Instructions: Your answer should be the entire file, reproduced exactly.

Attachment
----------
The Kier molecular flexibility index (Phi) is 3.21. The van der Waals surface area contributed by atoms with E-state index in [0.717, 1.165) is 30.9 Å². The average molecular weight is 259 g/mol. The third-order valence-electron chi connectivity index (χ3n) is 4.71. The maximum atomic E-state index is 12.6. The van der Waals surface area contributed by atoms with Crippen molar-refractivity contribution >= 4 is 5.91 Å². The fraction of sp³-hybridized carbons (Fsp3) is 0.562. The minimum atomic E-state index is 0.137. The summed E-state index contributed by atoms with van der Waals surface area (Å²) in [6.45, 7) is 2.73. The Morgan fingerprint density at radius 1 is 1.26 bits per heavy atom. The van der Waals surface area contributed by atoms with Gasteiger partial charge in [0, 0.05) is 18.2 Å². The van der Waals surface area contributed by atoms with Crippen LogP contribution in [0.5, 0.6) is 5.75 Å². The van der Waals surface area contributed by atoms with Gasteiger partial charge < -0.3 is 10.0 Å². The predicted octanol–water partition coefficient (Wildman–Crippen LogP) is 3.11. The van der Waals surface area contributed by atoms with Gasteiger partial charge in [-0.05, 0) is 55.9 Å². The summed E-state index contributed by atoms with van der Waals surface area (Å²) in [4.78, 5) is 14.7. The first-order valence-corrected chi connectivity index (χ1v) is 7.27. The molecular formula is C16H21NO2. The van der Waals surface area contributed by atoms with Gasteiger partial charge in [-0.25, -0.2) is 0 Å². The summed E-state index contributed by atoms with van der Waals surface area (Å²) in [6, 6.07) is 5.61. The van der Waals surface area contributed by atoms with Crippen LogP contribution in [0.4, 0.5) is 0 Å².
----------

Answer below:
The Kier molecular flexibility index (Phi) is 3.21. The van der Waals surface area contributed by atoms with E-state index in [0.717, 1.165) is 30.9 Å². The average molecular weight is 259 g/mol. The third-order valence-electron chi connectivity index (χ3n) is 4.71. The maximum atomic E-state index is 12.6. The van der Waals surface area contributed by atoms with Crippen molar-refractivity contribution >= 4 is 5.91 Å². The fraction of sp³-hybridized carbons (Fsp3) is 0.562. The minimum atomic E-state index is 0.137. The summed E-state index contributed by atoms with van der Waals surface area (Å²) in [6.45, 7) is 2.73. The Morgan fingerprint density at radius 1 is 1.26 bits per heavy atom. The van der Waals surface area contributed by atoms with Gasteiger partial charge in [0, 0.05) is 18.2 Å². The van der Waals surface area contributed by atoms with Crippen LogP contribution in [0.5, 0.6) is 5.75 Å². The van der Waals surface area contributed by atoms with Gasteiger partial charge < -0.3 is 10.0 Å². The predicted octanol–water partition coefficient (Wildman–Crippen LogP) is 3.11. The van der Waals surface area contributed by atoms with Gasteiger partial charge in [-0.05, 0) is 55.9 Å². The summed E-state index contributed by atoms with van der Waals surface area (Å²) in [4.78, 5) is 14.7. The first-order valence-corrected chi connectivity index (χ1v) is 7.27. The molecular formula is C16H21NO2. The van der Waals surface area contributed by atoms with Gasteiger partial charge in [-0.25, -0.2) is 0 Å². The summed E-state index contributed by atoms with van der Waals surface area (Å²) in [6, 6.07) is 5.61. The van der Waals surface area contributed by atoms with Crippen LogP contribution in [0.4, 0.5) is 0 Å².